Perspectives on greener product development and manufacturing from Sustainable Minds, our partners, customers and contributors.

In theory

By Travis Lee on March 13, 2009

A friend of mine is very fond of the quote, “In theory, there is no difference between theory and practice. In practice, there is.” Depending on whom you ask, this morsel of wisdom came from Albert Einstein, Yogi Berra, or Jan L. A. van de Snepscheut. The three of them can fight it out wherever they are, but the point is that things are rarely as clear-cut, or easy, as their defining theory suggests.

I think about this quote in the context of sustainable design from time to time. The theory of sustainable design is a vision for the way design should, and hopefully someday will, be. It’s filled with lofty and noble goals – like comprehensive life cycle analyses run on every system and designs that use only materials that can be perfectly reclaimed and reused as technical nutrients. This theory is admirable, and is nothing short of necessary for the sustainable design movement to be able to achieve its ultimate goal: design that meets today's needs without compromising the ability of future generations to meet their own. Like a lighthouse guiding a ship to harbor, this goal must be constant, unwavering, immobile.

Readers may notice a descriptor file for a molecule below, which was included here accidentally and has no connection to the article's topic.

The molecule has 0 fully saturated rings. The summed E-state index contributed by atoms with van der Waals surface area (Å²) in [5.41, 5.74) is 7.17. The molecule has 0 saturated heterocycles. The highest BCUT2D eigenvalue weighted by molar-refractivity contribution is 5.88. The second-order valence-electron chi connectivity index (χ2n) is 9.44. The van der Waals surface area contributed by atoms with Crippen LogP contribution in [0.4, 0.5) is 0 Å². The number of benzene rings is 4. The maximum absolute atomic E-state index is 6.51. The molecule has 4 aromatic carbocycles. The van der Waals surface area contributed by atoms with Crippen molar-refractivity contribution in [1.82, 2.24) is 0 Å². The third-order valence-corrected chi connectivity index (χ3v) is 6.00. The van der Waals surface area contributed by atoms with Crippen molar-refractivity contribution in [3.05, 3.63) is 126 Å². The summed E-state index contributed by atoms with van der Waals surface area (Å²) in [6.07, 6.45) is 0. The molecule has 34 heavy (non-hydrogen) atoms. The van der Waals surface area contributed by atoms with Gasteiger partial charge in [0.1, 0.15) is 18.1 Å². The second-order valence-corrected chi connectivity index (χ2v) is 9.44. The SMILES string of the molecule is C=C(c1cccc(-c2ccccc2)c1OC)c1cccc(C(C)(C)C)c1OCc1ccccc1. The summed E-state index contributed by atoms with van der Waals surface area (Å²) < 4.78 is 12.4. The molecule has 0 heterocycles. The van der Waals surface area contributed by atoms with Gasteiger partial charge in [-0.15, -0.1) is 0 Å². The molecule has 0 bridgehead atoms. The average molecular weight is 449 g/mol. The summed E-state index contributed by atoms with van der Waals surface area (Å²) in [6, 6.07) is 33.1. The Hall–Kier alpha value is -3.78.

But too often some in the sustainable design community become so entrenched in the theory of sustainable design that they lose sight of the fact that achieving it requires more than just persistence and commitment. Many, although not all, tend to have professions outside of designer or engineer. They are not tasked with creating actual products day to day. They stand in the lighthouse (again, an admirable and necessary position) and criticize the ship’s crew when they tack away from the shore to face an oncoming wave or avoid another ship. “Incrementalism is not the solution!” they yell. “Turning that direction will only get you so far!”

I want to assure those in the lighthouse that the crew knows this. We get it. Every crewmember on this ship understands that, theoretically, the quickest path between ship and harbor is a straight line. But in a storm that theory falls apart, for the crew must account for sizeable waves, wind gusts and other ships. Consumer demand, market forces, and the cutthroat world of globalization combine to make a pretty big storm. The indirect path, while slower, is necessary in practice, and if we head straight for the shore we could very likely capsize or crash. The unfortunate reality is that, unlike the theory, the practice of sustainable design is full of contradictions, unknowns, bargaining and compromise. So, please keep the lamp burning. Please continue to discuss what sustainable design should be. Your guidance is looked for and appreciated – but understand that getting there takes some strategic steering from time to time.